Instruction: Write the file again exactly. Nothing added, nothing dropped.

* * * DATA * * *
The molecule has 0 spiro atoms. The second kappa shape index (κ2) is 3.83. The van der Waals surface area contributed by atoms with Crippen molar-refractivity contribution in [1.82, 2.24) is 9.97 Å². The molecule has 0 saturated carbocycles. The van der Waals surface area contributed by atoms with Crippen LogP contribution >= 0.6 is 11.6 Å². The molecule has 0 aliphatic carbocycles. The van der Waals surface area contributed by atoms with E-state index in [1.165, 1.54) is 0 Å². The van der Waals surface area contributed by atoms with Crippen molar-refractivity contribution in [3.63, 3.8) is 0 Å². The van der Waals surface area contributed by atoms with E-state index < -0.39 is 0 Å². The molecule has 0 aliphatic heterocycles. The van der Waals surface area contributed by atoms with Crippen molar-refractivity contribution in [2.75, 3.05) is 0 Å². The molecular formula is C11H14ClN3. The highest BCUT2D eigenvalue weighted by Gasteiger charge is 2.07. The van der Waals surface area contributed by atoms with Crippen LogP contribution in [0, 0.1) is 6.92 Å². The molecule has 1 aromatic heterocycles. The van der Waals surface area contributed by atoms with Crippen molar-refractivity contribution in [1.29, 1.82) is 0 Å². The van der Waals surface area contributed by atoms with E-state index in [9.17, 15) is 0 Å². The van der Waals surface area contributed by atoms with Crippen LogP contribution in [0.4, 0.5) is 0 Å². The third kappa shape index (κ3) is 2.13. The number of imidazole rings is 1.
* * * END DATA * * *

The molecule has 0 spiro atoms. The second kappa shape index (κ2) is 3.83. The van der Waals surface area contributed by atoms with Crippen molar-refractivity contribution in [1.82, 2.24) is 9.97 Å². The molecule has 0 saturated carbocycles. The van der Waals surface area contributed by atoms with Crippen LogP contribution >= 0.6 is 11.6 Å². The molecule has 0 aliphatic carbocycles. The van der Waals surface area contributed by atoms with E-state index in [1.165, 1.54) is 0 Å². The van der Waals surface area contributed by atoms with Crippen molar-refractivity contribution in [3.63, 3.8) is 0 Å². The van der Waals surface area contributed by atoms with E-state index < -0.39 is 0 Å². The molecule has 0 aliphatic heterocycles. The van der Waals surface area contributed by atoms with Crippen molar-refractivity contribution in [2.75, 3.05) is 0 Å². The molecular formula is C11H14ClN3. The highest BCUT2D eigenvalue weighted by Gasteiger charge is 2.07. The van der Waals surface area contributed by atoms with Crippen LogP contribution in [0, 0.1) is 6.92 Å². The molecule has 1 aromatic heterocycles. The van der Waals surface area contributed by atoms with Crippen molar-refractivity contribution in [1.29, 1.82) is 0 Å². The van der Waals surface area contributed by atoms with E-state index in [9.17, 15) is 0 Å². The van der Waals surface area contributed by atoms with Crippen LogP contribution in [0.4, 0.5) is 0 Å². The third kappa shape index (κ3) is 2.13. The number of imidazole rings is 1.